We’ve all watched the famous Disney film where Aladdin steals Jasmine’s heart as he “shows her the world” on his magic carpet ride. Although there is no such thing as a flying magic carpet to sweep a special someone off their feet, the value and tradition of Persian carpet making can be dated back to 2,500 years ago in Middle Eastern culture. The limitless patterns and representation of a rich and ancient history has kept the popularity of the Persian rug alive through today.
Traditionally the process of hand making Persian carpets was an intricate trade passed down by men to their sons, but now, it is a common practice that has expanded from Iran and Istanbul in the Middle East, to China, all the way to Europe and the United States in the west.
The oldest carpet found originated in 5th century BCE, but the widespread interest in the product wasn’t prominent until Cyrus the Great had conquered Babylon in 539 BC, and even then, they were a symbol of wealth only seen in homes of the elite. Originally, the weaved carpets were made of sheep’s wool and consisted of basic geometric patterns unlike the sophisticated and unique designs you would see today. For quite some time, the craft of carpet weaving was only known amongst small villages that kept the tradition alive until the 19th century reign of Qajar, when the practice became westernized.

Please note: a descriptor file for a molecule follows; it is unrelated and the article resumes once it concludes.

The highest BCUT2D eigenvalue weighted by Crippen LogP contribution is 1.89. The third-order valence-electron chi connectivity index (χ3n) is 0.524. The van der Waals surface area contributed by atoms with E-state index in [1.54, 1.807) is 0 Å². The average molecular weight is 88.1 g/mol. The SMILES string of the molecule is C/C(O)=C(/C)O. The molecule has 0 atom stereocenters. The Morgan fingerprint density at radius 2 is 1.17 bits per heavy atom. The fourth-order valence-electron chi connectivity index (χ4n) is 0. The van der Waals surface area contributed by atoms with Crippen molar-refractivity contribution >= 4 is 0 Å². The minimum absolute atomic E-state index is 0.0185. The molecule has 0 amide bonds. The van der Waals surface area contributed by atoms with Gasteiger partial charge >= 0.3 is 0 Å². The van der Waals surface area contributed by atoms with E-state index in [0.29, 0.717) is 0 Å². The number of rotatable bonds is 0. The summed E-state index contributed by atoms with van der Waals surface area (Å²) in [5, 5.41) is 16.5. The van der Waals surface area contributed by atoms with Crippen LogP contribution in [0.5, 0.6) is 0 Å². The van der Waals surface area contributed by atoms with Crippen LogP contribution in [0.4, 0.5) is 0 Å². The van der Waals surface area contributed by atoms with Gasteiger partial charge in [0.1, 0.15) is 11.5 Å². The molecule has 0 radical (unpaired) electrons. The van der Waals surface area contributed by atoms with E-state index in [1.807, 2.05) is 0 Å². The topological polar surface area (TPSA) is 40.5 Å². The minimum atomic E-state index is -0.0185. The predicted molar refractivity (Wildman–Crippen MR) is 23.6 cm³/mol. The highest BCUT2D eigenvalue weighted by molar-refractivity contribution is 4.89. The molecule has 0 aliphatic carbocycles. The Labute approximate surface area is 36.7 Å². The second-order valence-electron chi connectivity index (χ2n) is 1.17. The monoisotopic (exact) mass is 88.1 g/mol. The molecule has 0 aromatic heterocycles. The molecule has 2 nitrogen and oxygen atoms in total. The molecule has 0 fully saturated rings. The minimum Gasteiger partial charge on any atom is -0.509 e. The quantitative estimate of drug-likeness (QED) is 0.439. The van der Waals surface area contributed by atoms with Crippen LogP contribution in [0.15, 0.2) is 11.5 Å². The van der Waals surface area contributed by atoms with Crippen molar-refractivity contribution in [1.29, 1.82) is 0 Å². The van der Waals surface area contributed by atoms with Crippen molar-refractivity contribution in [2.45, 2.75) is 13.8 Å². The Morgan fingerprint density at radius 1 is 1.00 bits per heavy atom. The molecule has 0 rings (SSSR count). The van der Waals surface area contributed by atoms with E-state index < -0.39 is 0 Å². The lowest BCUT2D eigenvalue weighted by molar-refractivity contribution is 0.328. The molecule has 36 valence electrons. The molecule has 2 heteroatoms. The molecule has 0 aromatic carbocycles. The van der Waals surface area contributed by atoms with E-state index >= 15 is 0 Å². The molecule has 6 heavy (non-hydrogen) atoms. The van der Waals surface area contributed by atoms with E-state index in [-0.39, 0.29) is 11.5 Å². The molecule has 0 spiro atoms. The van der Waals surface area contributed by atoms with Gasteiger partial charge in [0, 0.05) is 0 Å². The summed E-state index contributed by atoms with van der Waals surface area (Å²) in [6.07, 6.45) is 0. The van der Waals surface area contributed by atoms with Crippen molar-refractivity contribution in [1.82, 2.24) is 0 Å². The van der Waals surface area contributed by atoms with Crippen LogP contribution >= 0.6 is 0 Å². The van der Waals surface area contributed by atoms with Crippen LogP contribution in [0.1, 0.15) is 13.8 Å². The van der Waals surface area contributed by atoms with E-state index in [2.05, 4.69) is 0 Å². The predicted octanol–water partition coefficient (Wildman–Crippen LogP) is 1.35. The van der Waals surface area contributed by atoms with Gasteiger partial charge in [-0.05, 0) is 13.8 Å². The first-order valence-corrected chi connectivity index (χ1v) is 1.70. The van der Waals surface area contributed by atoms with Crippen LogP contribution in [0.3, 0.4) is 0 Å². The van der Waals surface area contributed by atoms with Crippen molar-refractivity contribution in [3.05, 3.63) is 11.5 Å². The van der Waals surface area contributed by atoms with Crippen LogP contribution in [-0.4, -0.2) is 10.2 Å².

Named after the city of Ardabil and in the honor of the Sufi leader, Safi al-Din Ardabili, in north-western Iran, remains one of the oldest and most treasured of Iranian carpets, Ardabil. The famous piece is now art, located at the Victoria and Albert Museum in London. 25 million knots makes up the beautiful carpet that documents deep history with Islamic inscriptions reminding viewers of what it stands for and when it was made.
Although in recent times the rugs have become a commodity seen in almost every household throughout Iran and the Middle East, different versions of the rug can increase the price, essentially affordable to only the wealthiest of buyers. These forms of the good are generally made from silk and retain value based upon age. The older it is, the pricier the antique becomes, and the more likely it will serve as a tapestry versus a rug. Today, technology has allowed for an increase in the mass production of rugs, making hand made rugs a rarity and less affordable to the common household.
The Persian Rug brings ancient culture and lively colors into the home, and not only represents a place to rest your feet, but an emblem of the vast and complex history of Islamic culture.